In time trial races, I see people are using these big chainrings. Is 50/11 combination doesn't give enough top speed? What's the real advantage? I can only think of the negative, which is it makes the speed difference between two cogs wider.
UCI time trials are a class race contested in the tiny fractions of a percent, tiny differences in equipment become very important. Riders practice in wind tunnels to tweak everything from clothing to pedalling style, because a shift that gives an overall gain of 0.01% in speed can result in a win.
Considering more than just the top gear, the jump from 50/11 - 50/12 (the two highest gears) and 54/12 - 54/13 is noticeably bigger (9% vs 8%). That may well explain the change, even if it results is slightly lower peak speed, since it means that on slight slopes the rider has better gear options available. Note that on downhill sections the 54/12 rider has the 54/11 ratio available, where the 50/11 rider has no choice but to spin faster.
The difference between gearing 50/11 and 54/12 is about 1% (4.545454... vs 4.5). The larger chainring is bigger and heavier so it has more aero drag but lower mechanical losses (especially the loss difference between 11T and 12T is significant... but that loss should be less than 2% of the total power output). I suspect the human power output difference between those two at a given speed is less important than the comfort factor of being able to choose a gear that feels right.
It does not even have to translate directly into better average or total power output from the rider, as long as it gives a better time. Also possible is that it makes the rider feel faster, and that directly affects performance.
edit in response to imel96's question in comments: explain more about gear ratio selection (sorry, can't do tables here so you're seeing a spreadsheet turned into preformatted text)
When riding people care about pedal rpm, which is determined by gearing. Humans have a power/speed curve. The further from their optimum cadence they are, the less efficient they are (and in a time trial efficiency is what matters). The closer the gear ratios are, the closer to the right gear they can get so the closer to their peak efficiency point they can stay.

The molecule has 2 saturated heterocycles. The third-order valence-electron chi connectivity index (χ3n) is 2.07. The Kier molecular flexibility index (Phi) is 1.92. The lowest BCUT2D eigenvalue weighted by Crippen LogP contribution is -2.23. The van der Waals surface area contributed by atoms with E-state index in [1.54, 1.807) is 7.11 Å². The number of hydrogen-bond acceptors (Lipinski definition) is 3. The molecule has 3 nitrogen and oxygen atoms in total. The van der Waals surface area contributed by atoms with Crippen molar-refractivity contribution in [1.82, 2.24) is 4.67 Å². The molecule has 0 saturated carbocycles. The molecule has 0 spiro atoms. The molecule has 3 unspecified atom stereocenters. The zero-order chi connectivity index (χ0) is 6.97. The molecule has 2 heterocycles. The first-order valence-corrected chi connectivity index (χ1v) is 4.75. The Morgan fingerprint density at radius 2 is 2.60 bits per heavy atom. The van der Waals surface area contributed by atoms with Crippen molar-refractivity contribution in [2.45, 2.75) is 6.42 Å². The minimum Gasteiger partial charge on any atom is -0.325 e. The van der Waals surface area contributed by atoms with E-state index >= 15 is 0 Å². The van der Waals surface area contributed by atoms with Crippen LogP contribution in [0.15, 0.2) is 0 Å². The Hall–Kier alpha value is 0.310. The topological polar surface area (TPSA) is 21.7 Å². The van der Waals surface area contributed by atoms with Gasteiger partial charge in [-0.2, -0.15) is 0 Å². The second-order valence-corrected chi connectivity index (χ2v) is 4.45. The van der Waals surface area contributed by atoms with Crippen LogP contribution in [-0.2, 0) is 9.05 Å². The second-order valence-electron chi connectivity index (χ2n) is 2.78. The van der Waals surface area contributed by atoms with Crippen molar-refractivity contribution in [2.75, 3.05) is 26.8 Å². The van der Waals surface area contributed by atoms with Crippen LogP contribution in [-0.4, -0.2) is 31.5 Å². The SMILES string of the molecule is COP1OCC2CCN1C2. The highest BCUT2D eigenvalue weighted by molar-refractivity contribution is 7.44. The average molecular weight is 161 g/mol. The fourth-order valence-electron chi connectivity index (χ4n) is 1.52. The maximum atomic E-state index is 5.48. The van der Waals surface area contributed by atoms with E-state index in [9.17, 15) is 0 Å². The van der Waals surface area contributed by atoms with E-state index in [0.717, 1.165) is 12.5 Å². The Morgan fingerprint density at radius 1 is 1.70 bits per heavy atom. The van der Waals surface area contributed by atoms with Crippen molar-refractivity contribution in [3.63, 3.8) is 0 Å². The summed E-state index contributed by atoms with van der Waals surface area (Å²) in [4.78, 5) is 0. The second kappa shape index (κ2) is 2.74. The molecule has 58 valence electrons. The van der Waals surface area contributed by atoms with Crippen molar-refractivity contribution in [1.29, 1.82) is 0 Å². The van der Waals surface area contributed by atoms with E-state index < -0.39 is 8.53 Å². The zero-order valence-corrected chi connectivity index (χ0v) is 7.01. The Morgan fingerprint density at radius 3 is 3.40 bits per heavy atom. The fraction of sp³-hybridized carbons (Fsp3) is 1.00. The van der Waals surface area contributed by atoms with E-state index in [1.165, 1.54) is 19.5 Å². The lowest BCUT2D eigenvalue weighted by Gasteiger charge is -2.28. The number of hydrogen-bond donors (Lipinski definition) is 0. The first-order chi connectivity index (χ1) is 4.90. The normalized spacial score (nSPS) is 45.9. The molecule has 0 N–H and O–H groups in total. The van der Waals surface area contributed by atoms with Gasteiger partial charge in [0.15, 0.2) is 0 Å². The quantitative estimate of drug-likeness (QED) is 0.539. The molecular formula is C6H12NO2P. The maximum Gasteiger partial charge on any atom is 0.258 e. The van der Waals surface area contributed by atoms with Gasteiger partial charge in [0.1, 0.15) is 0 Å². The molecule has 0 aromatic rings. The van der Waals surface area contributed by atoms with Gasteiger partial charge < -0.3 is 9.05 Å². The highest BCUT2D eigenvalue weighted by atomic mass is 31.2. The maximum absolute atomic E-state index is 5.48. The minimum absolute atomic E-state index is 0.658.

This wee table shows what's likely to be the next 4 cogs lower than the original question on the two cassettes we're discussing. The question I'm looking at here is "going up a slight rise, what gear options are available".
The immediate answer is that the 54T rider can make a slightly smaller shift. Ratios let us ignore the actual gear and focus on the size of the shift. The 54T rider shifts to a gear 92.3% of their current one, the 50T rider drops to 91.67%. And that happens every time - on average the next lower gear is 93% for the 54T rider, and 92.54% for the 50T.
(it's possible that the 54/12 rider will keep the 11T small cog so they have a downhill gear, but we can ignore that for this comparison because in that case the 50/11 rider is out of options).
That sounds really minor, but remember that those riders are fighting it out in the fractions of a percentage point.
Time trials are about generating the maximum sustained power possible. Not many people can do that at 100+ rpm. Time trial gearing needs to match the rpm that the rider generates maximum power vs the terrain. A bigger chainring provides closer gear ratios.
After all these events are won by seconds over an hours effort. Even the tiniest percent improvement in efficiency matters.
You might also ask why racers are using the 11 cog at all, it is a device causing a lot of friction, typically 6-8 percent, and even over 10 percent at low loads and high cadence. Those are figures similar to a bad hub gear.
I try to avoid the 12 cog as well, ending up with a 61 cog on my 700c with 13 cog as smallest. A positive side effect is that gear ratios are closer. It is on paper marginally slower than a 53/11, but noticably easier to crank around on top gear at speeds over 50 kmh.
The very simple answer is that top ranked pros are simply that much stronger than the rest of us. They can push a 54t ring 80+ rpm over a flat course for an hour or more. Most people struggle pushing a 50x12 big ring on flat ground for anything more than a few minutes (I gave up when I stopped racing and now use a 48t big ring!) You can look at wattage data all day long and watch every stage of the Tour but until you actually go out and ride with some of these pros it's simply impossible to comprehend just how much faster they are than the rest of us!